RBA cuts cash rate to all-time low

RBA cuts cash rate to all-time low

The country's monetary policy will now have very little wiggle room after the Reserve Bank of Australia (RBA) made cut interest rates further in a bid to keep the economy afloat.

The cash rate target has been reduced to 0.25 per cent until progress starts to be seen towards full employment.

This latest move will be accompanied by additional funding support aimed at SMES, which will be worth at least $90 billion. 

In a statement released today, Reserve Bank of Australia (RBA) Governor Philip Lowe said major disruptions caused by the spread of Covid-19 have led to very high market volatility, large declines in equity prices and historic lows for government bond yields.

"The primary response to the virus is to manage the health of the population, but other arms of policy, including monetary and fiscal policy, play an important role in reducing the economic and financial disruption resulting from the virus," Lowe said.

"At some point, the virus will be contained and the Australian economy will recover.

"In the interim, a priority for the Reserve Bank is to support jobs, incomes and businesses, so that when the health crisis recedes, the country is well placed to recover strongly."

The cash rate reduction was decided upon yesterday during an RBA board meeting, with experts confident that inflation can be kept within the 2-3 per cent range.

The RBA is also aiming for a 0.25 per cent yield on Australian Government bonds, and has established a three-year funding facility for banks to provide credit support in particular to SMEs.

"ADIs [authorised deposit-taking institutions] will be able to obtain initial funding of up to 3 per cent of their existing outstanding credit," Lowe said.

"They will have access to additional funding if they increase lending to business, especially to small and medium-sized businesses. This facility is for at least $90 billion.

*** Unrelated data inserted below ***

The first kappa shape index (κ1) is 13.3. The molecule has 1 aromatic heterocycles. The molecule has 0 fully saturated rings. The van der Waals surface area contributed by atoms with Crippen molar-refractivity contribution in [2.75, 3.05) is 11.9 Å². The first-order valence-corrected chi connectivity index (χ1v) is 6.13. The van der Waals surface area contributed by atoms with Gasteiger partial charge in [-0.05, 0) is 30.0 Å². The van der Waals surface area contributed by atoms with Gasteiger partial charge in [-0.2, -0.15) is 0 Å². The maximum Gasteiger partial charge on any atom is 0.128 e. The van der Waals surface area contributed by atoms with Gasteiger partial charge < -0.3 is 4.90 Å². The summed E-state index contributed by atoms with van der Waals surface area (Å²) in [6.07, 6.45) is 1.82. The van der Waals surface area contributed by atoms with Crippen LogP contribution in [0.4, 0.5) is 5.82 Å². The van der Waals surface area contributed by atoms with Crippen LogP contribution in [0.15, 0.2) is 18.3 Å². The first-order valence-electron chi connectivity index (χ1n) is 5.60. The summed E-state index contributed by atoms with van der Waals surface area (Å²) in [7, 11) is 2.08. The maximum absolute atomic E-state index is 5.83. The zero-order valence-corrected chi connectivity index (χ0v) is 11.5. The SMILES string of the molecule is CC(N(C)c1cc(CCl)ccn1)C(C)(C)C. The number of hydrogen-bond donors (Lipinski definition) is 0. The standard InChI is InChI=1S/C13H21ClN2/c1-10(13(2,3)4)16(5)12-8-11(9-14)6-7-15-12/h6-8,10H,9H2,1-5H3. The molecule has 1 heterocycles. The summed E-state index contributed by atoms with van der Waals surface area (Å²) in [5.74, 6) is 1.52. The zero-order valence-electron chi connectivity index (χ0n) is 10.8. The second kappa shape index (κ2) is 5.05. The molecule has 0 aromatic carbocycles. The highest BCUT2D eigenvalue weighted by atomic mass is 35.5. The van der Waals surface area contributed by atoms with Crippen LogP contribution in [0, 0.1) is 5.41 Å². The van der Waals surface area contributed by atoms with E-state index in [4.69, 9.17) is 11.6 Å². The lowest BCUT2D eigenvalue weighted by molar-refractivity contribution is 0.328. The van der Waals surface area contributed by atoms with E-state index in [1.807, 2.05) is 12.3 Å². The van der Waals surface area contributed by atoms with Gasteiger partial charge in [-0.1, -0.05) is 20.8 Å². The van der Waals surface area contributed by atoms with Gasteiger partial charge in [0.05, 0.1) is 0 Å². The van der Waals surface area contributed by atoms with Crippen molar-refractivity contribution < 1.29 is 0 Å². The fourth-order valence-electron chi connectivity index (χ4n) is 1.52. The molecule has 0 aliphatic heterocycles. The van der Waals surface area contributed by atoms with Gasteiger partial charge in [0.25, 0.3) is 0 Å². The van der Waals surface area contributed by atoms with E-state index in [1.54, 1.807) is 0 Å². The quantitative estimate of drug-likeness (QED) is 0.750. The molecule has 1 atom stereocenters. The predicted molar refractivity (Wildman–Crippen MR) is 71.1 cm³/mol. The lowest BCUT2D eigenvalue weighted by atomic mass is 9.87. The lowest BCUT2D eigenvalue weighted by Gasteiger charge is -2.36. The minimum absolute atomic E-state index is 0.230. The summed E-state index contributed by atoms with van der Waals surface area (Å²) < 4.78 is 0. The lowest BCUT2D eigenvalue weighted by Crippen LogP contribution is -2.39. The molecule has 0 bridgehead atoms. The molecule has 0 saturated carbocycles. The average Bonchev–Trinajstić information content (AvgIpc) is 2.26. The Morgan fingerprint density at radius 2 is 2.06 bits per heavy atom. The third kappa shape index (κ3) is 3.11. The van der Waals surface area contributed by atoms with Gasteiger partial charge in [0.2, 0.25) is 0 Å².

"The Australian Government has also developed a complementary program of support for the non-bank financial sector, small lenders and the securitisation market, which will be implemented by the AOFM [Australian Office of Financial Management]."

Exchange settlement balances at the Reserve Bank will also be remunerated at 10 basis points, rather than zero as would have been the case under the previous arrangements.

"This will mitigate the cost to the banking system associated with the large increase in banks' settlement balances at the Reserve Bank that will occur following these policy actions," Lowe said.

"The Reserve Bank will also continue to provide liquidity to Australian financial markets by conducting one-month and three-month repo operations in its daily market operations until further notice.

"The various elements of this package reinforce one another and will help to lower funding costs across the economy and support the provision of credit, especially to small and medium-sized businesses."

Lowe said Australia's financial system was resilient and well placed to deal with the effects of the coronavirus, with the banking system well capitalised and in a strong liquidity position.

"Substantial financial buffers are available to be drawn down if required to support the economy," he said.

"The Reserve Bank is working closely with the other financial regulators and the Australian Government to help ensure that Australia's financial markets continue to operate effectively and that credit is available to households and businesses."

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